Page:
Then we hit the tunnels that run through the mountain that the Christ statute stands on top of.  These tunnels are often clogged with traffic which makes for a prime target for thiefs on motor bikes to rob cars. Fortunately, none of the motor bikes that zipped mere inches from the side of the car ever stopped and demanded our possessions.  

Through the tunnel and Rio begins looking like Miami.  Tall buildings, parks dotting the roadway and traffic.  What was odd though was that you wouldn’t know the Olympics were in town.  I later found out that the sign supplier only delivered 15% of the ordered signage.  

Once into Copacabana and Ipanema, there was no mistaking that the Olympics were in town.  Crowds packed the sidewalks, many wearing their country’s flags as capes.  The weather was miserable.  Mid 60’s with wind and rain.  Sitting in the beach volleyball arena, it felt more like a late October football game in the northeast than the Summer Olympics on Copacabana Beach.  But, once immersed in the game, the excitement was palpable.  

We made it

Everyone we have met have been super nice and helpful.  Hopefully, today the weather will be a bit nicer to afford us some of the legendary views of Rio.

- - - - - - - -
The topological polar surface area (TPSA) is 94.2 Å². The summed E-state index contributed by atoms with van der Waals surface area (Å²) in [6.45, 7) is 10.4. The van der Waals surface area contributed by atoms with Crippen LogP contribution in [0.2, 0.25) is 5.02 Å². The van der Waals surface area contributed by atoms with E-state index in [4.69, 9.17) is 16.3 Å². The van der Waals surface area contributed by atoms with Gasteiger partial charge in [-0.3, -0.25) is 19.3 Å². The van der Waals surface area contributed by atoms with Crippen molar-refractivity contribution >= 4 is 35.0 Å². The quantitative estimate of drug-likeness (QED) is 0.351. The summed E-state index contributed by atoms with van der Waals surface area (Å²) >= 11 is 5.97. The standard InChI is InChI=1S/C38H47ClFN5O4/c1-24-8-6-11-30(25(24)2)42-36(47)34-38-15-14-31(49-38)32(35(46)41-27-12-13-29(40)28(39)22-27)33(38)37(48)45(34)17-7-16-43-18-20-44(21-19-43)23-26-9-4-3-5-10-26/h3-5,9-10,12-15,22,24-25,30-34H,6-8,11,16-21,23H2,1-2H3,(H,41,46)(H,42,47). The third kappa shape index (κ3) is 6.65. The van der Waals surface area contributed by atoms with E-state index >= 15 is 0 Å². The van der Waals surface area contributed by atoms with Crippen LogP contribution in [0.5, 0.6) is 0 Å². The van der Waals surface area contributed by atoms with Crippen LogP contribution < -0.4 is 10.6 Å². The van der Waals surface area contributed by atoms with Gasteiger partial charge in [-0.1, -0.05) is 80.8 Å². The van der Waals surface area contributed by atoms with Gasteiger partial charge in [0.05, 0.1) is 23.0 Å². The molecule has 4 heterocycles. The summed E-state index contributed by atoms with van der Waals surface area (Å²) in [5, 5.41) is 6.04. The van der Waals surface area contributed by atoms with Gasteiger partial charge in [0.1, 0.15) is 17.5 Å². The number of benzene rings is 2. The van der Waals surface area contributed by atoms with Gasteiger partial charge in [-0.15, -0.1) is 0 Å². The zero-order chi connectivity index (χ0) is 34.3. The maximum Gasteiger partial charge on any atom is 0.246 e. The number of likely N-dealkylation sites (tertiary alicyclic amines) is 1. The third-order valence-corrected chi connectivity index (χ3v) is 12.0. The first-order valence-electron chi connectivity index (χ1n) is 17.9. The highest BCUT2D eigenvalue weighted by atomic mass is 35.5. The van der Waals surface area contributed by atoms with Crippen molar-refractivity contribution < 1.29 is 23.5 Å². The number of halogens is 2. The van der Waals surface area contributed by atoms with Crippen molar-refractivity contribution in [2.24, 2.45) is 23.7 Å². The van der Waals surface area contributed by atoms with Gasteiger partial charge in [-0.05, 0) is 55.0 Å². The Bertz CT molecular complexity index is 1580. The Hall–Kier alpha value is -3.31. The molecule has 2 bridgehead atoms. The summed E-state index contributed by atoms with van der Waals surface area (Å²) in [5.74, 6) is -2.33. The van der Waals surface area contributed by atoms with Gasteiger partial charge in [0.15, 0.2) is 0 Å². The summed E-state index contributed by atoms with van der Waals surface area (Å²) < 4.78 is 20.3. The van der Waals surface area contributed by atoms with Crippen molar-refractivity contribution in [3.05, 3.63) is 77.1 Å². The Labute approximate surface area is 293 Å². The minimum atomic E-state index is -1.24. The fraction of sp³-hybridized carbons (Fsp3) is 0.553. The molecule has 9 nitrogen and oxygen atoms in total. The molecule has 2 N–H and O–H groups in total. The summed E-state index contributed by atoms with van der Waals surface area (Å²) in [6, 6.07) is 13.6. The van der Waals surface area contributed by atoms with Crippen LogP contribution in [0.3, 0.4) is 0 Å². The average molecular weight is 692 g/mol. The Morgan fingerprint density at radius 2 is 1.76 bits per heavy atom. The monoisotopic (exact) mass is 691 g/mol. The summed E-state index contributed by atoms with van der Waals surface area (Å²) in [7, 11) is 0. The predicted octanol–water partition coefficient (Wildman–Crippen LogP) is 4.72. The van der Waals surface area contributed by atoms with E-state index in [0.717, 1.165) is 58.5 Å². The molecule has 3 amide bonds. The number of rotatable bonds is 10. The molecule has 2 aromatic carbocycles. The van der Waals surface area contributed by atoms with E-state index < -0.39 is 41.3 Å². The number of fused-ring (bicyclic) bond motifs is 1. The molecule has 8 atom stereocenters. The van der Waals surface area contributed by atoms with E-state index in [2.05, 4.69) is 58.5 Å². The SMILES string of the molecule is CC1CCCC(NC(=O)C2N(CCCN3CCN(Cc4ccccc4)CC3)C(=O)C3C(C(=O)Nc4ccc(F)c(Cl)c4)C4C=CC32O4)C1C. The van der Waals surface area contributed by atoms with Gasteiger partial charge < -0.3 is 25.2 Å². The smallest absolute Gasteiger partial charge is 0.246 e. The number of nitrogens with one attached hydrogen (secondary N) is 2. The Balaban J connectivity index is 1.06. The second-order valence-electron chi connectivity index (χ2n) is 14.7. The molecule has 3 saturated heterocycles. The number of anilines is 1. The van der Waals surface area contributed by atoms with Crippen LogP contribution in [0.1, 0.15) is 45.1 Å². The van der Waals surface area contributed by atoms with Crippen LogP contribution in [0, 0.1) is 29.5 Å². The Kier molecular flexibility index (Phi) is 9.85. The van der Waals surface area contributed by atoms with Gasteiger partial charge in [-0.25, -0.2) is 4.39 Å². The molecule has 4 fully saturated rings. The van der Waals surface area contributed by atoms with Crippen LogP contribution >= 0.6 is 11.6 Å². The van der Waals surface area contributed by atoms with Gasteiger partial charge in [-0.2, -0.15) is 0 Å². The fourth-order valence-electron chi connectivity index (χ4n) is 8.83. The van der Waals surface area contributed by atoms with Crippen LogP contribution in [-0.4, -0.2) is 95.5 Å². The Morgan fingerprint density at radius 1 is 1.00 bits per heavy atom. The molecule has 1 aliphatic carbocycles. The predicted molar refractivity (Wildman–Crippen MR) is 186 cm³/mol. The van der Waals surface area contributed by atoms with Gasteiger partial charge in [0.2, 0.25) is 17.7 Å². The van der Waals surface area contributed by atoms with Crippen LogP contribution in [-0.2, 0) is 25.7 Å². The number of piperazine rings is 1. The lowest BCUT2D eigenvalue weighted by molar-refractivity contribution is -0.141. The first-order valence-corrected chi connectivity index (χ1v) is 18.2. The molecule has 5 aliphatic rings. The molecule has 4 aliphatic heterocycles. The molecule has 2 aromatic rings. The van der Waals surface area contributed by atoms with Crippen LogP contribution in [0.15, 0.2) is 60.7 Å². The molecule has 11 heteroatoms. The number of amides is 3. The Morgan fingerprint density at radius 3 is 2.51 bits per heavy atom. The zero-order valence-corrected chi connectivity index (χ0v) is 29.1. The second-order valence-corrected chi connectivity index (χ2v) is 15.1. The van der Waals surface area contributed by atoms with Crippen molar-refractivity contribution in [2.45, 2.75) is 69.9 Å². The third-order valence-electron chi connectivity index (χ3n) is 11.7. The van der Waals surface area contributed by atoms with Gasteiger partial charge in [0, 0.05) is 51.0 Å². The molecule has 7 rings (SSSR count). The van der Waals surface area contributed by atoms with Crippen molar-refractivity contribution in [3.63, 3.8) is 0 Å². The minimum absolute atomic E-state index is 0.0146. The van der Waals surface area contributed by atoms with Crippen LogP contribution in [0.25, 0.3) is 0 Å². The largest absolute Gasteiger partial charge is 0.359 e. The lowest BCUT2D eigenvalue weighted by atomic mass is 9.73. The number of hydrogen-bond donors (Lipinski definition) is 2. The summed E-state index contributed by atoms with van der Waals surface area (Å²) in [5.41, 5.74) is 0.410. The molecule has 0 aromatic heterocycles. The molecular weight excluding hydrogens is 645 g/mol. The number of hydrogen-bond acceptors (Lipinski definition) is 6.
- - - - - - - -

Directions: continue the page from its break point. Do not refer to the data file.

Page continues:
Those moments

Our flight was delayed almost three hours leaving Miami, but the passengers were in high spirits.  USA, Jamaica, and Germany shirts were among the few at the gate.  Half of the Australian track and field team were there also.  The excitement was evident through the unusual boisterous comaraderie shared among everyone.  We all were Olympic bound.
Once on board, Jen and I found ourselves seated in the midst of the Aussie’s.  They reminded me of my college sport days of traveling with my teammates.  The eagerness, exhaustion and youthfulness tied together in matching warm ups.

Since we were delayed, I needed to sleep on the flight since we wouldn’t have chance to rest once in Rio.  Soon after lift off, I slipped my heaphones on and drifted off.  When I awoke, the plane was dark, its cargo all sleeping.  I didn’t know if I had slept for hours or just twenty minutes. I looked at the flight map on the screen in front of me.  I saw the word Amazon. I looked left, and through an open window, I saw the pre dawn stryations of orange rising from the Amazon.  It hit me, I was far from home, in a different hemisphere and sitting next to the Australian shot putter.  This was one of those moments that life throws at you to realize the enormity of our world and our small space within it.